Fourteen months ago, Kosovo and Serbia signed the Washington Agreement at the White House.
It was a major step forward for peace and prosperity in the Balkans following a decade of effective U.S. absence—the last American intervention was in support of the 2008 declaration of an independent Kosovo, arguably the only successful U.S.-led nation-building project of the last thirty years.
Over the last decade, under the European Union’s (EU) so-called “leadership,” relations between countries in the region have worsened, and, during the Biden presidency, U.S. authority in the region has flatlined.
The Washington Agreement is the first and only real treaty signed between Serbia and Kosovo. It included economic cooperation, border demarcation, and plans to build transport links between the two countries. The agreement’s execution seemed to be a clear sign that America was back in the Balkans; It was an indication that Washington was taking charge of a peace process neglected by European authorities, who did little to advance positive relations between the nations.
While Serbia claimed that signing the accord did not mean they recognized Kosovo as an independent, sovereign state—that is precisely what it meant. One does not sign a treaty with a country that doesn’t exist.
One year later, and with America nowhere in sight, the agreement appears to have been a mirage. America’s once substantial presence has vanished; European influence is ascendant.
Today, Serbia, long the aggressor, has returned troops to the border between the independent countries and patrols the boundary from the sky with Russian-made fighter jets—it’s a troubling sight.
If Serbia’s border provocations were insufficient to stoke tensions, a Kosovar government building in an ethnically Serbian part of Kosovo was deliberately torched in a double grenade attack stemming from Kosovo’s insistence on reciprocity in vehicular license plate registrations for border crossings.
More worrisome still, European influence has filled the power vacuum resulting from America’s general disinterest in the region.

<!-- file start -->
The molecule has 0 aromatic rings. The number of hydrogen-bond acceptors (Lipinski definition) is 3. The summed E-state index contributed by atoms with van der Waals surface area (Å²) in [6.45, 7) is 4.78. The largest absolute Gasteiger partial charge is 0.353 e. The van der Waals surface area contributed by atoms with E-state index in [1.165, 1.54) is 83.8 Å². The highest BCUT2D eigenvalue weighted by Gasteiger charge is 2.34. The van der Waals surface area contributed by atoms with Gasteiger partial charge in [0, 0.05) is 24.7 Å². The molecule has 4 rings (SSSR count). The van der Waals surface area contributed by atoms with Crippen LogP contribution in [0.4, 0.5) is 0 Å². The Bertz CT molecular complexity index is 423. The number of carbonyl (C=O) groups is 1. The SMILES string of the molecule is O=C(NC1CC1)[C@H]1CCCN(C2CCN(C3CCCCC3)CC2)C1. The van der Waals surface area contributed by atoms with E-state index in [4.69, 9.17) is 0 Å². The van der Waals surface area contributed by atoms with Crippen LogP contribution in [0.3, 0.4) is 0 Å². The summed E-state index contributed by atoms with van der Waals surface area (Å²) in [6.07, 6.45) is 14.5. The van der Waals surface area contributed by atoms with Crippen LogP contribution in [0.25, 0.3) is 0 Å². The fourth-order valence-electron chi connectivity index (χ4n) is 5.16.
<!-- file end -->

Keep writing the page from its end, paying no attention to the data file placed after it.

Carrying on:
EU oversight has proven an unmitigated mess for the rule of law in Kosovo. And a prevailing European bias that favors Serbia—which increasingly resembles a one-party authoritarian state—can be expected to further erode trust and therein damage Kosovo’s independent, multi-party democracy in the years ahead.
Just how far the Europeans are prepared to go when it comes to interfering in Kosovo’s governance is clear to those following the events since the execution of the Washington Agreement.
At The Hague in the Netherlands, where the EU funds international courts, the first trials have commenced at the “Kosovo Specialist Chambers” (KSC).
Charges were brought against Hasim Thaçi, Kosovo’s liberation hero and former president, and others for alleged war crimes. In another case, two veterans of the Kosovo Liberation Army (KLA) were charged with making public allegedly confidential documents leaked by the KSC Special Prosecutor’s office, the very entity now putting them on trial.
There has been no investigation into how, why, or who leaked the sensitive information nor has there been an investigation of the Kosovan media who published its contents. The former KLA veterans who are being prosecuted received the leaks. This smells like a set-up.
This situation is unsurprising given that the EU has serious internal challenges to its own rule of law; perhaps it cannot manage to support normal legal practices at an international court that it finances.
But this is not about the law; it’s about EU influence in the Balkans. This much was made obvious in the Bulgarian president of the Kosovo Court’s brief of a meeting of EU ambassadors wherein she explained not only what charges would be brought but also when convictions could be anticipated for those in the dock. To be blunt: The EU appears to be leveraging the KSC to eradicate Kosovo liberation leaders from their nation’s politics.
Europeans give no justification for why they should be trusted in the Balkans, and the Biden administration shows no signs of re-engaging with the region, but U.S. officials must engage once again.
What U.S. officials need to grasp is that America not only ushered Kosovo into existence but also brought about a multi-party democracy in a region with no history of one.
By recommitting itself in the Balkans, the United States can salvage its only nation-building success of the last thirty years before it succumbs to American indifference and European illegitimacy.
Prof. Ivan Sascha Sheehan is the executive director of the School of Public and International Affairs at the University of Baltimore. Opinions expressed are his own. Follow him on Twitter @ProfSheehan.